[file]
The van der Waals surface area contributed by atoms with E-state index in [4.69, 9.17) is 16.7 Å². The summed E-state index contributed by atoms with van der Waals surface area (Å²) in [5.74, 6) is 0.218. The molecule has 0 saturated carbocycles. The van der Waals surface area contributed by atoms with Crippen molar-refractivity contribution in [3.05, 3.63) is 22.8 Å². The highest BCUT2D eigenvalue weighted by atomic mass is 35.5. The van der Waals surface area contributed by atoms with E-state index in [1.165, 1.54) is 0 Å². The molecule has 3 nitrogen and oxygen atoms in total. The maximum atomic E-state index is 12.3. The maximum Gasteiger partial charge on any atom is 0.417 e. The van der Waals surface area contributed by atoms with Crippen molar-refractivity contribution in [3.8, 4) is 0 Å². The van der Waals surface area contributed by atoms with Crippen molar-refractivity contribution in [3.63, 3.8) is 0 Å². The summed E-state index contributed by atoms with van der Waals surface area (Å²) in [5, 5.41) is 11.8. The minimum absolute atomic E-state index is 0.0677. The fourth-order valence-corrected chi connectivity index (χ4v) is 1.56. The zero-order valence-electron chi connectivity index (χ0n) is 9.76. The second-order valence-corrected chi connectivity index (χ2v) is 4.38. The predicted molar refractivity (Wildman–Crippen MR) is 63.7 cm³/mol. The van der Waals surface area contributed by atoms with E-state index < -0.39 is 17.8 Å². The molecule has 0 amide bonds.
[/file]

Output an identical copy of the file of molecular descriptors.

The van der Waals surface area contributed by atoms with E-state index in [4.69, 9.17) is 16.7 Å². The summed E-state index contributed by atoms with van der Waals surface area (Å²) in [5.74, 6) is 0.218. The molecule has 0 saturated carbocycles. The van der Waals surface area contributed by atoms with Crippen molar-refractivity contribution in [3.05, 3.63) is 22.8 Å². The highest BCUT2D eigenvalue weighted by atomic mass is 35.5. The van der Waals surface area contributed by atoms with E-state index in [1.165, 1.54) is 0 Å². The molecule has 3 nitrogen and oxygen atoms in total. The maximum atomic E-state index is 12.3. The maximum Gasteiger partial charge on any atom is 0.417 e. The van der Waals surface area contributed by atoms with Crippen molar-refractivity contribution in [3.8, 4) is 0 Å². The van der Waals surface area contributed by atoms with Crippen molar-refractivity contribution in [3.63, 3.8) is 0 Å². The summed E-state index contributed by atoms with van der Waals surface area (Å²) in [5, 5.41) is 11.8. The minimum absolute atomic E-state index is 0.0677. The fourth-order valence-corrected chi connectivity index (χ4v) is 1.56. The zero-order valence-electron chi connectivity index (χ0n) is 9.76. The second-order valence-corrected chi connectivity index (χ2v) is 4.38. The predicted molar refractivity (Wildman–Crippen MR) is 63.7 cm³/mol. The van der Waals surface area contributed by atoms with E-state index < -0.39 is 17.8 Å². The molecule has 0 amide bonds.